I didn’t want to just make a 1:1 visualization of the poem, but I certainly wanted to respect and maintain the original intent.
I spoke with Nomi a couple times during the creative development phase. She was instrumental in helping define the ‘takeaway’ of the poem and film. My first version of the script proved to be more hopeful and heroic, which, after speaking with Nomi, I came to realize was not really aligned with her original intention. Again, I didn’t want to just make a 1:1 visualization of the poem, but I certainly wanted to respect and maintain the original intent.
The intrinsic nature of poems leaves them open to interpretation, how did you establish the visuals you wanted to capture for this piece.
Halfway through the poem, there’s a line that reads, “But she falls and cannot walk, so he carries her.” This is arguably the line that drove home my interest in the poem. It’s evocative and physical and became the North Star of the story. We structured the film around this singular moment and deepened the narrative through backstory.
The visual storytelling ultimately came together in the edit. As a whole, I’d classify War Poem as a non-linear film, but the edit is actually fairly simple. It’s two storylines: the ‘carrying scene’ as we called it, intercut with a series of vignettes that build towards this moment of despair. The latter is not necessarily driven by the source material, but rather a choice to let the film say something of its own.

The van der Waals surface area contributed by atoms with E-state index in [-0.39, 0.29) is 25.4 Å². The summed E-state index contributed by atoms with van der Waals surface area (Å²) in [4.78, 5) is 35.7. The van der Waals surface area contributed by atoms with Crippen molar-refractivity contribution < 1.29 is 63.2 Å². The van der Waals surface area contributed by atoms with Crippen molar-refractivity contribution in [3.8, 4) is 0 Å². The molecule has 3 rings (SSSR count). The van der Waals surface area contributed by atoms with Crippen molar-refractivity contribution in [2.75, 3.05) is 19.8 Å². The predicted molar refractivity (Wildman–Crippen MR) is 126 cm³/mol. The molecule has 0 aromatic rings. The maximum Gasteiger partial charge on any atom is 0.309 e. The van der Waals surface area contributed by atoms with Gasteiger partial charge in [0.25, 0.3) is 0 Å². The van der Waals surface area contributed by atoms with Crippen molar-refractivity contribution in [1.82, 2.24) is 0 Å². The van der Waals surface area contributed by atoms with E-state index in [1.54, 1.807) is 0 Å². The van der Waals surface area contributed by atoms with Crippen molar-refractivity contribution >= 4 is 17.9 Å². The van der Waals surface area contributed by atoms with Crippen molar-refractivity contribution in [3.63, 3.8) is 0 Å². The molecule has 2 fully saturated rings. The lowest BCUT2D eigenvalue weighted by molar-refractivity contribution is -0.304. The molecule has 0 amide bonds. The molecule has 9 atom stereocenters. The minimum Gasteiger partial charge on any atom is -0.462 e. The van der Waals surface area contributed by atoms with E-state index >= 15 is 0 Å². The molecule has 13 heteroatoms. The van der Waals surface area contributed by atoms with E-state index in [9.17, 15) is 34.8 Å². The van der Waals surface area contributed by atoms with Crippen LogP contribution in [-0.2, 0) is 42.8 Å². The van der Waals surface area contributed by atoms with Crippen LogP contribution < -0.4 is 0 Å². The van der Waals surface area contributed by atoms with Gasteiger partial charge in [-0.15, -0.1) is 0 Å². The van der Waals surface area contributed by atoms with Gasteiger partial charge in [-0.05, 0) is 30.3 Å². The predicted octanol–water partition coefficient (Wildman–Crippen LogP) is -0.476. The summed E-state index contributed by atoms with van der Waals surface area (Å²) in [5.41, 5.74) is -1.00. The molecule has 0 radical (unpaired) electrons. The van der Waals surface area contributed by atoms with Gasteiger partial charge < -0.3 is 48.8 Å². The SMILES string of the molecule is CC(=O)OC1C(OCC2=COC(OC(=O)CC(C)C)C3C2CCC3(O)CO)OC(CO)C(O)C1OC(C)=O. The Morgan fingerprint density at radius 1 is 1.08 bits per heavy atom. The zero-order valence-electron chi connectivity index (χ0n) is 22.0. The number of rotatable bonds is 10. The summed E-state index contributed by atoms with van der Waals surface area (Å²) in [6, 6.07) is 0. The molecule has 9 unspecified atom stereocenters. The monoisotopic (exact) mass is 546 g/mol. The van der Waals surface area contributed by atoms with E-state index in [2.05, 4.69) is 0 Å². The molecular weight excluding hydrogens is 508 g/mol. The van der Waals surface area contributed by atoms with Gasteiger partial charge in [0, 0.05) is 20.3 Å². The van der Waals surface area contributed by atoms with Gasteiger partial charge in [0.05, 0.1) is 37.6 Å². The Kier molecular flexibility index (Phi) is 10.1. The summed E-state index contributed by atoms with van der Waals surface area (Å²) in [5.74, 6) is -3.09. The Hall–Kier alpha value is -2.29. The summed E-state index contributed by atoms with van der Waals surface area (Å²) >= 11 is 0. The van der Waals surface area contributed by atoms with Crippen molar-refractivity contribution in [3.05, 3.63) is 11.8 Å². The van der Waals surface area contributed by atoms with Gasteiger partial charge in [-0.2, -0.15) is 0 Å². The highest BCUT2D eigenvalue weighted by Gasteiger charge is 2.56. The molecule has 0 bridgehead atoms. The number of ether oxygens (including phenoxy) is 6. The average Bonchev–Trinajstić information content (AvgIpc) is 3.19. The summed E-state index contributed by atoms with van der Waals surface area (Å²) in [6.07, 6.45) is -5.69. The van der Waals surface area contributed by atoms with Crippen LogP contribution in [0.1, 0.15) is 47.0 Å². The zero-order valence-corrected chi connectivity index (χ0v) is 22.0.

Could you tell us more about the process of shooting War Poem?
Sure. We shot the film over three days using the RED Epic Dragon. My DP, Adam Carboni, is something of a wizard. He comes from a documentary-style sensibility, so his ability to toss the camera on his shoulder, insert himself into a scene, and shoot loads of coverage is second-to-none. In fact, a lot of the film is handheld, which I think really contributes to a sense of truthfulness. The ‘carrying scene’ was a Steadicam shoot, which, admittedly, was pretty fast and furious as we chased magic hour light. Otherwise, we had a great shoot in Upstate NY with a crew of less than 20.